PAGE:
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During their first year, new teachers experience some extreme phases of teaching. According to the New Teacher Center, teachers experience five phases.

This time of year, our new teachers may discover the disillusionment phase. They begin to realize the amount of time teaching takes, their management and planning may not be going the way they had envisioned, and they might question why they became a teacher in the first place. As a mentor or colleague, you may witness your provisional educator "express self-doubt, have lower self-esteem, and question their professional commitment" (New Teacher Center, 2017).

Disillusionment

Our department recently worked with lead mentors in Jordan District to illustrate the phases and share strategies to help teachers through them. Mentors and colleagues can provide emotional support for their teachers by genuinely listening to them, encouraging them, giving positive feedback and helping them with perspective.

Instructionally, mentors can help plan lessons, observe their teaching and model lesson ideas for them, and help provide ideas to help with management challenges.

Mentors can also help new educators with logistical items, such as making copies, offering advice on parent teacher conferences or evaluations, assisting them with grading, and finding books or materials that will help them with areas the new teacher is concerned with.

If we can support our new educators through the disillusionment phase, we have a better chance of retaining them. As mentors look to support their new teachers and provide the emotional, instructional and logistical support they need through the phases, they can make a huge difference for new teachers.

Resources:
New Teacher Center. (2017). From surviving to thriving: the phases of first-year teaching. 

Mentor Training New Teacher Phases document

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This is a suggested guide to help new teachers know how to map out their provisional years.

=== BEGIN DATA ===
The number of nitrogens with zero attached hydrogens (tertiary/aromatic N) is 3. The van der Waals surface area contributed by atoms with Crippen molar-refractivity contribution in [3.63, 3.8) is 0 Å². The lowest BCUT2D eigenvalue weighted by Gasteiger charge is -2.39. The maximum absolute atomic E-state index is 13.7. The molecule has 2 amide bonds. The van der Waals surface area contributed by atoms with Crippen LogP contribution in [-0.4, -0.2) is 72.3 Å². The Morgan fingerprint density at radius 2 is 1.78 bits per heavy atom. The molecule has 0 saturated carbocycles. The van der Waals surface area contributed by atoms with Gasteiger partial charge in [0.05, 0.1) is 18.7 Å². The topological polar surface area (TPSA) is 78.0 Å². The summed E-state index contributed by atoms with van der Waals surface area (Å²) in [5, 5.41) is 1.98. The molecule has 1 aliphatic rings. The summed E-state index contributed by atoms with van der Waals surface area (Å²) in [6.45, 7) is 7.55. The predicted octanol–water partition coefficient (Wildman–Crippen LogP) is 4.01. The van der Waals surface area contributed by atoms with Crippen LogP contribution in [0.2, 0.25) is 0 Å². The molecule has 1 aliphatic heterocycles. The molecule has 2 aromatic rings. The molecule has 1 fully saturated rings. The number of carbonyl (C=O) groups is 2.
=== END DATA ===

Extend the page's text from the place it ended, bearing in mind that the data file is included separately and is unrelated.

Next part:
1st Year Teachers:
*Collaborate with your mentor
*JPAS Training
*Effective Teacher Training
*District Professional Development Classes (based on departments)
*Pass the Praxis PLT (if you feel ready!)

 

2nd Year Teachers:
*Pass the Praxis PLT (all level teachers--recommended to be done by this year)
*District Professional Development Classes (based on departments)
*UEN Classes/Endorsements (all level teachers--if you feel ready)
*ESL, Reading, Math, STEM, Ed Tech, Gifted and Talented

 

3rd Year Teachers
*Pass the Praxis PLT (should be completed by this year for license purposes)
*2 Hour Suicide Prevention Training (can be completed any time during the 3 years)
*Upgrade to Level 2 License (see http://mentor.jordandistrict.org/eye/licensing/)
*UEN Courses/Endorsements (all level teachers)
*ESL, Reading, Math, STEM, Ed Tech, Gifted and Talented
*University learning opportunities (BYU (CITES), UVU, USU, UofU, etc.)

For extra help with licensing, check out the EYE Brochure through USOE.

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At this time of year, when so many of our students are in the thick of test taking, it seems natural to think about our own year's growth. How high have we climbed in the last year on what John Hattie calls the "ladder of excellence?" Whatever role in which we are presently cast, we might ask the same question. Whether a seasoned veteran mentor or a wide-eyed newbie, we are each somewhere reaching ever higher.

One of the primary objectives of a new teacher and mentor program at a school ought to be a focus on accelerating this rate of climb for new teachers and mentors alike. If the relationship is truly collaborative, both are enriched through the mutual benefit of experiences and expertise.